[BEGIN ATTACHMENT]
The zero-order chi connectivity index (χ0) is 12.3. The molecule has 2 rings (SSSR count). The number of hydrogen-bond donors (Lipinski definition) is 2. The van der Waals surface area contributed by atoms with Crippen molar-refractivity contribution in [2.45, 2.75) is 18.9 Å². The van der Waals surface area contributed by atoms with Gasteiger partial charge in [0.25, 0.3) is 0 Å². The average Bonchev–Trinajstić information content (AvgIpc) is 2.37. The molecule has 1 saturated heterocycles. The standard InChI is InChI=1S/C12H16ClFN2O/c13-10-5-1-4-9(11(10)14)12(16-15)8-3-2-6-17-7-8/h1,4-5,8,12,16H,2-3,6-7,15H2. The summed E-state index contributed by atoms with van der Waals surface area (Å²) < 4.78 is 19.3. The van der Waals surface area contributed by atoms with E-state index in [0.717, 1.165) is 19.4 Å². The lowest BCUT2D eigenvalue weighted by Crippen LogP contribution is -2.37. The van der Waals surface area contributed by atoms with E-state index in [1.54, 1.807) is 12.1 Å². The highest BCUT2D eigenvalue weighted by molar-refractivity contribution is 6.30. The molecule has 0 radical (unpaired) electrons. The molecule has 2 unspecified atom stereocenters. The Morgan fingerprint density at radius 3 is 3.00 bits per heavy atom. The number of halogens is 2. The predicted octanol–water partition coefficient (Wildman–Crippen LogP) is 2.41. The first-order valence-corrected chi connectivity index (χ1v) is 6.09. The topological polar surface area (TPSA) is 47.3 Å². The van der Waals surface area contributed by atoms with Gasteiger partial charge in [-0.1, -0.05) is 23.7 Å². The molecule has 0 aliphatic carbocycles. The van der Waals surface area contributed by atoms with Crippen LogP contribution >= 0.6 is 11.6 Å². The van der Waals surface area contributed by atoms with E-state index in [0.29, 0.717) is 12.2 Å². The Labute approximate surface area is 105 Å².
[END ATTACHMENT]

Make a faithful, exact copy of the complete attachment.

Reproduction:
The zero-order chi connectivity index (χ0) is 12.3. The molecule has 2 rings (SSSR count). The number of hydrogen-bond donors (Lipinski definition) is 2. The van der Waals surface area contributed by atoms with Crippen molar-refractivity contribution in [2.45, 2.75) is 18.9 Å². The van der Waals surface area contributed by atoms with Gasteiger partial charge in [0.25, 0.3) is 0 Å². The average Bonchev–Trinajstić information content (AvgIpc) is 2.37. The molecule has 1 saturated heterocycles. The standard InChI is InChI=1S/C12H16ClFN2O/c13-10-5-1-4-9(11(10)14)12(16-15)8-3-2-6-17-7-8/h1,4-5,8,12,16H,2-3,6-7,15H2. The summed E-state index contributed by atoms with van der Waals surface area (Å²) < 4.78 is 19.3. The van der Waals surface area contributed by atoms with E-state index in [0.717, 1.165) is 19.4 Å². The lowest BCUT2D eigenvalue weighted by Crippen LogP contribution is -2.37. The van der Waals surface area contributed by atoms with E-state index in [1.54, 1.807) is 12.1 Å². The highest BCUT2D eigenvalue weighted by molar-refractivity contribution is 6.30. The molecule has 0 radical (unpaired) electrons. The molecule has 2 unspecified atom stereocenters. The Morgan fingerprint density at radius 3 is 3.00 bits per heavy atom. The number of halogens is 2. The predicted octanol–water partition coefficient (Wildman–Crippen LogP) is 2.41. The first-order valence-corrected chi connectivity index (χ1v) is 6.09. The topological polar surface area (TPSA) is 47.3 Å². The van der Waals surface area contributed by atoms with Gasteiger partial charge in [-0.1, -0.05) is 23.7 Å². The molecule has 0 aliphatic carbocycles. The van der Waals surface area contributed by atoms with Crippen LogP contribution >= 0.6 is 11.6 Å². The van der Waals surface area contributed by atoms with E-state index in [0.29, 0.717) is 12.2 Å². The Labute approximate surface area is 105 Å².